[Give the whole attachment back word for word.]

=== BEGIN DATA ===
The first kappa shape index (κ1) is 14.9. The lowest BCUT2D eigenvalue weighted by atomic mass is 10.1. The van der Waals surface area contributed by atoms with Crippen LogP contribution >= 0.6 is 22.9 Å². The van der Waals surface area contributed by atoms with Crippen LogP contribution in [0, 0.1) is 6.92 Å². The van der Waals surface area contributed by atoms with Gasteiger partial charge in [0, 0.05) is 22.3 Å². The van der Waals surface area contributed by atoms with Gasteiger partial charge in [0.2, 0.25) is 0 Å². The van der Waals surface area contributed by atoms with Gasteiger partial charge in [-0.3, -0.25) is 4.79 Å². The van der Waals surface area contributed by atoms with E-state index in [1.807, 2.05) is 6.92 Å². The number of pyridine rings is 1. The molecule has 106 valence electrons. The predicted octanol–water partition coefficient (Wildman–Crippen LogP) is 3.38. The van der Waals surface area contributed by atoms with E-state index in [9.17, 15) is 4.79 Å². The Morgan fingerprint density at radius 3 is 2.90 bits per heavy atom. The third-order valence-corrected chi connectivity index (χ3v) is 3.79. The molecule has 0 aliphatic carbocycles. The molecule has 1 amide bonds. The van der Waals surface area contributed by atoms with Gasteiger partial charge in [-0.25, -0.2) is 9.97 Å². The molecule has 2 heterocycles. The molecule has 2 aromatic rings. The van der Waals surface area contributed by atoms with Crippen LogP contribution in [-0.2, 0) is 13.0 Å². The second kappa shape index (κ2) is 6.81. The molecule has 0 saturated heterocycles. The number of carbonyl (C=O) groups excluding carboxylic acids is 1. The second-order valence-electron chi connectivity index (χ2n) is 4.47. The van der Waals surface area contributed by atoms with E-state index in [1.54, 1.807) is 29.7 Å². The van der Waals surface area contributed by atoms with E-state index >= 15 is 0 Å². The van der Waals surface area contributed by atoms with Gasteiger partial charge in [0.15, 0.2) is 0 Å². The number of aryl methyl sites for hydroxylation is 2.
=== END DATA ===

The first kappa shape index (κ1) is 14.9. The lowest BCUT2D eigenvalue weighted by atomic mass is 10.1. The van der Waals surface area contributed by atoms with Crippen LogP contribution >= 0.6 is 22.9 Å². The van der Waals surface area contributed by atoms with Crippen LogP contribution in [0, 0.1) is 6.92 Å². The van der Waals surface area contributed by atoms with Gasteiger partial charge in [0, 0.05) is 22.3 Å². The van der Waals surface area contributed by atoms with Gasteiger partial charge in [0.2, 0.25) is 0 Å². The van der Waals surface area contributed by atoms with Gasteiger partial charge in [-0.3, -0.25) is 4.79 Å². The van der Waals surface area contributed by atoms with E-state index in [1.807, 2.05) is 6.92 Å². The number of pyridine rings is 1. The molecule has 106 valence electrons. The predicted octanol–water partition coefficient (Wildman–Crippen LogP) is 3.38. The van der Waals surface area contributed by atoms with E-state index in [9.17, 15) is 4.79 Å². The Morgan fingerprint density at radius 3 is 2.90 bits per heavy atom. The third-order valence-corrected chi connectivity index (χ3v) is 3.79. The molecule has 0 aliphatic carbocycles. The molecule has 1 amide bonds. The van der Waals surface area contributed by atoms with Gasteiger partial charge in [-0.25, -0.2) is 9.97 Å². The molecule has 2 heterocycles. The molecule has 2 aromatic rings. The van der Waals surface area contributed by atoms with Crippen LogP contribution in [-0.2, 0) is 13.0 Å². The second kappa shape index (κ2) is 6.81. The molecule has 0 saturated heterocycles. The number of carbonyl (C=O) groups excluding carboxylic acids is 1. The second-order valence-electron chi connectivity index (χ2n) is 4.47. The van der Waals surface area contributed by atoms with E-state index in [1.54, 1.807) is 29.7 Å². The van der Waals surface area contributed by atoms with E-state index >= 15 is 0 Å². The van der Waals surface area contributed by atoms with Gasteiger partial charge in [0.15, 0.2) is 0 Å². The number of aryl methyl sites for hydroxylation is 2.